PPADB Public Relations and Education Manager Charles Keikotlhae on the other hand told this publication at the time that: “Please be informed that the Public Procurement and Asset Disposal Board (PPADB) is constrained to respond to your questionnaire as the matter of your enquiry is still before the courts.” In its update to shareholders, Imex Systems Inc stated in 2018 that it was in dialogue with the Government of Botswana and expects to come to settlement terms in the near future.
“The Company has entered into arbitration discussions with the Government of Botswana to settle the amounts billed to them under the previously announced $14 million contract,” the company said. It added that “both parties are working to resolve this situation in the near term for the approximately $5 million claim that the Company has previously disclosed as accounts receivable in its September 30, 2017 balance sheet.”
The company also revealed that “the delay in filing the 2017 Annual Audited Financial Statements is principally related to the Company requiring additional time to complete a restatement of the audited financials statements for the years ending December 31, 2016 and 2015 due to the Company taking a write-down on the amounts owed to the Company under its contract with the Government of Botswana.” Sunday Standard was unable to establish how the negotiations between the parties were concluded.
Former Transport and Communications Minister, Elias Magosi and now Permanent Secretary to the President was then quoted as saying in a letter awarding the company the project that: “The Public Procurement Asset and Disposal Board (PPADB) at its meeting of the 2016 acceded to the Government Modernization Office (GMO) request to award …tender to Imex Systems Inc. The award is effective immediately and the project is required to be executed in 24 months. You will be invited to come and sign the contract after the festive holidays.”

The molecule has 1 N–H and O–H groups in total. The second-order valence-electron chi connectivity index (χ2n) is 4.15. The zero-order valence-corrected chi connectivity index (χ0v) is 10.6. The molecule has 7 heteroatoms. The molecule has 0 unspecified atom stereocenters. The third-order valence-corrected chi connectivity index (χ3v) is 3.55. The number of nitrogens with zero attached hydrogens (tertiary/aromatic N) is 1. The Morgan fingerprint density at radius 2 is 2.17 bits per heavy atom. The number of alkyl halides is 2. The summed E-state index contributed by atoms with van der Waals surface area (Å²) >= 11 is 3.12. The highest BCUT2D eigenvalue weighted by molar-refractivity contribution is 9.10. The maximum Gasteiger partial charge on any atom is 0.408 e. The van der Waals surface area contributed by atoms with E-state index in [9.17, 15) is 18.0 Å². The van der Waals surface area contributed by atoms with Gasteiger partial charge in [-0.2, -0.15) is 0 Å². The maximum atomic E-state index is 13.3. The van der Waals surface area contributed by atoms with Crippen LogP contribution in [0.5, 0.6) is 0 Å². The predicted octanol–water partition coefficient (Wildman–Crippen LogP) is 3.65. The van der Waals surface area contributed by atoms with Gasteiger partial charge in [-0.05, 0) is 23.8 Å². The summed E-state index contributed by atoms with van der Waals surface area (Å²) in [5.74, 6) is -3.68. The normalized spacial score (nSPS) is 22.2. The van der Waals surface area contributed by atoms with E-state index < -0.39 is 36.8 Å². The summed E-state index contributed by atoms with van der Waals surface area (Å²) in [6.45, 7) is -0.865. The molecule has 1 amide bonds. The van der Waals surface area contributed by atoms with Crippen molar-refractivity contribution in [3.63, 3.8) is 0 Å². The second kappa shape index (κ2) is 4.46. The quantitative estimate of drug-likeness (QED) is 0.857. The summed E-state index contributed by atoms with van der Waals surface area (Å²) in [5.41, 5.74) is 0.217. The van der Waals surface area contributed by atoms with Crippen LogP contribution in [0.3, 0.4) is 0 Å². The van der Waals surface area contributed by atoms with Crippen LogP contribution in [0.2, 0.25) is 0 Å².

In a separate article in 2017, Sunday Standard reported that at least 35 civil servants were hired as Assistant Systems Analysts for the e-Gov office project in the Ministry of Transport and Communications. The expiry date of their contract was September 2018.But, according to the report, the government terminated their contracts on 31st January 2017 citing “normal and established Public Service procedures were not followed by the Ministry in employing you and it has not been possible to regularize your employment.”
The Ministry also added: “There are currently no funds to sustain the payment of your salary and all other applicable benefits that you would otherwise be entitled to.”
“I have in addition to the above on 11/01/2017 called you to a meeting whereat I addressed these issues and pointed out to you the attendant irregularities as well as the financial inability of the Ministry to comply with the contract,” said former Permanent Secretary Elias Magosi in one of the letters addressed to one of the former employees.
Through their lawyers, Motlhala Ketshabile and Company, the former employees stated that their appointment letters were signed by former Permanent Secretary Neil Fitt and copied to the Director of Public Service Management and the Accountant General. The lawyers say that as far as they know, all the public service procedures were followed before they were employed.